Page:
The next day we began ever-so-slowly making our way northward. On a friend’s recommendation, we stopped in Fairfax to visit Iron Springs Brewery. Their Sless’ Stimulating Stout won a gold medal in the Oatmeal Stout category at the 2104 World Beer Cup. It was very nice, but my favorite was the Casey Jones Imperial IPA. We had to take an extra long walk after that one, but downtown Fairfax was absolutely charming.

From there  we drove just a few miles north to Petaluma, for Lagunitas Brewing. This is one of the big ones, with national distribution of their core beers. We sat in their shady patio enjoying laid-back live music and limited our tasting to small-batch beers that we can’t get at home. Night Time (a black IPA) and Fusion 22 (an IPA) were the standouts for me. It’s pretty clear that hops are an acquired taste, and we’ve turned into major hopheads. We love IPAs! Unfortunately Lagunitas is in the middle of an industrial park so we didn’t much enjoy our walk afterwards, but we soldiered on and got it done.

Then it was on to beer Mecca! We spent a night in Santa Rosa with a college friend of Chuck’s, which allowed us to visit a small local brewpub called Russian River Brewery. Their Pliny the Elder (a double IPA, natch!) has been voted the best beer in America by the members of the American Homebrewing Association for the last six years in a row. Their Pliny the Younger (a triple IPA), released each year in February, provokes 12-hour lines at the brewery and sells out in days. We’ve never tasted the Younger. We’d only had the Elder once before, in San Diego. Russian River’s distribution is extremely limited — it goes to select counties in California, a few places in Oregon and Colorado, and oddly to Philadelphia. For us, drinking Pliny at the source was a huge thrill that we believe every craft drinker must experience!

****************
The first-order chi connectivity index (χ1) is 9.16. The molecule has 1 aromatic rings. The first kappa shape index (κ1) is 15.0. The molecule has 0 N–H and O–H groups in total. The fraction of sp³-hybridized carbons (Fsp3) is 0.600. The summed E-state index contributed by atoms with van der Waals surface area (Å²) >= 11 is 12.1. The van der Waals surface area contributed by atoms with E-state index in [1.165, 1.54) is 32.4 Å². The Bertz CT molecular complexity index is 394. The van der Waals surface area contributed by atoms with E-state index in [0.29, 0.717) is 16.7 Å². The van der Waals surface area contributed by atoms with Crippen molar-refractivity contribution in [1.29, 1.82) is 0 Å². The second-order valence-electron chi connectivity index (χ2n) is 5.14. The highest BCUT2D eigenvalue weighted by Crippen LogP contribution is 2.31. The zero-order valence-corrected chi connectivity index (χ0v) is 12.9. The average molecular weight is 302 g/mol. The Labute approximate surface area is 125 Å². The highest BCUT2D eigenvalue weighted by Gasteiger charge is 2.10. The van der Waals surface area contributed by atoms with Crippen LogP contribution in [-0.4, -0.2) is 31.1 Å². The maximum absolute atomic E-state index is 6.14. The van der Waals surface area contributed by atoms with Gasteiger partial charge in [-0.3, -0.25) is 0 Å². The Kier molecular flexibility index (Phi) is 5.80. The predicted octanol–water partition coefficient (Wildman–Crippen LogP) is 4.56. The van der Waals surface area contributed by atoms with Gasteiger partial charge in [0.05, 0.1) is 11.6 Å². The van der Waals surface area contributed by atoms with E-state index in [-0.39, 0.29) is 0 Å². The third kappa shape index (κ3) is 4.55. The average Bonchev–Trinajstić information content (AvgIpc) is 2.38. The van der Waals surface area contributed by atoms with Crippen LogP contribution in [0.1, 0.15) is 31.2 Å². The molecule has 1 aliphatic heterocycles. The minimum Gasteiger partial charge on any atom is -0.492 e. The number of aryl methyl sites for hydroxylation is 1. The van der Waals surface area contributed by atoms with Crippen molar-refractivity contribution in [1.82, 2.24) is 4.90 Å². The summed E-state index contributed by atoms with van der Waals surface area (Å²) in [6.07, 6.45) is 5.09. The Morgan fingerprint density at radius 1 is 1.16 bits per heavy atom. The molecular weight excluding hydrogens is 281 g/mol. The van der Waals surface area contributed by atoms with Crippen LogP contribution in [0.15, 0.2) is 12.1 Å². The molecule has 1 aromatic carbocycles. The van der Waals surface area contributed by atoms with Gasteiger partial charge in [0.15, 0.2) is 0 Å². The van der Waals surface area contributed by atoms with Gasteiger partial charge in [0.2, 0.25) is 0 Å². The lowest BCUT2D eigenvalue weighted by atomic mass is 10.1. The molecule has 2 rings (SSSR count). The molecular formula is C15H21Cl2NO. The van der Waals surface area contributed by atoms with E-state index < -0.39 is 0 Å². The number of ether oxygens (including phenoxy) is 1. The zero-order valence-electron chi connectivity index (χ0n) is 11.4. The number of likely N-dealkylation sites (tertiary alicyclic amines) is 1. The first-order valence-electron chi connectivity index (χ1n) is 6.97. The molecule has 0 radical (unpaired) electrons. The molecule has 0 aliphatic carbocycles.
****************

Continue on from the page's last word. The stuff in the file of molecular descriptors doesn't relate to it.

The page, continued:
Russian River served up the largest flight I have ever seen. Despite their fame in the IPA realm, most of their beers are Belgian style (not our favorite) but it was Russian River so we had to sample everything. In this photo, however, you’ll notice that I’m hoisting a pint glass. I was taking microscopic sips of the Belgians but devoting most of my attention to that pint of Pliny.

Russian River was the one stop on our brewery tour where we actually bought beer apparel. We also bought a treasured six-pack of Pliny to go. A few of the bottles actually made it all the way home with us.

Gosh, I’ve only got partway through the week and I’m pushing 900 words already. I have more wonderful breweries to tell you about, but after Russian River I need to exhale!

Why am I still inside on this perfect summer day, anyway? I think I’ll stop writing for today and go for a bike ride.

Cheers!

 

A return to Monterey

Monterey, California was my late husband’s favorite place in the world. We would have moved there years ago if we could have found suitable employment to manage the high cost of housing. Alas, that never happened, so we chose Port Angeles, WA — a decision I never regretted — but his heart always longed for Monterey. Beginning in 1988 (I think?) we went there nearly every August for the Historic Races. We also attended several Porsche Club events in Monterey. The Monterey Porsche Parade in 1990 was always his favorite of the ten Parades we attended together. A few months after he died, I drove solo down to southern California and burst into tears when I saw highway signs pointing toward Monterey. I wrote about that moment here. Three years seems so long ago now, but at the time I didn’t know when I’d ever be able to return to Monterey without feeling that pain.

So I felt a mixture of delight and trepidation when it was announced that the 2014 Porsche Parade would be held in Monterey. I knew that I would go, but I didn’t know how I’d feel about being there.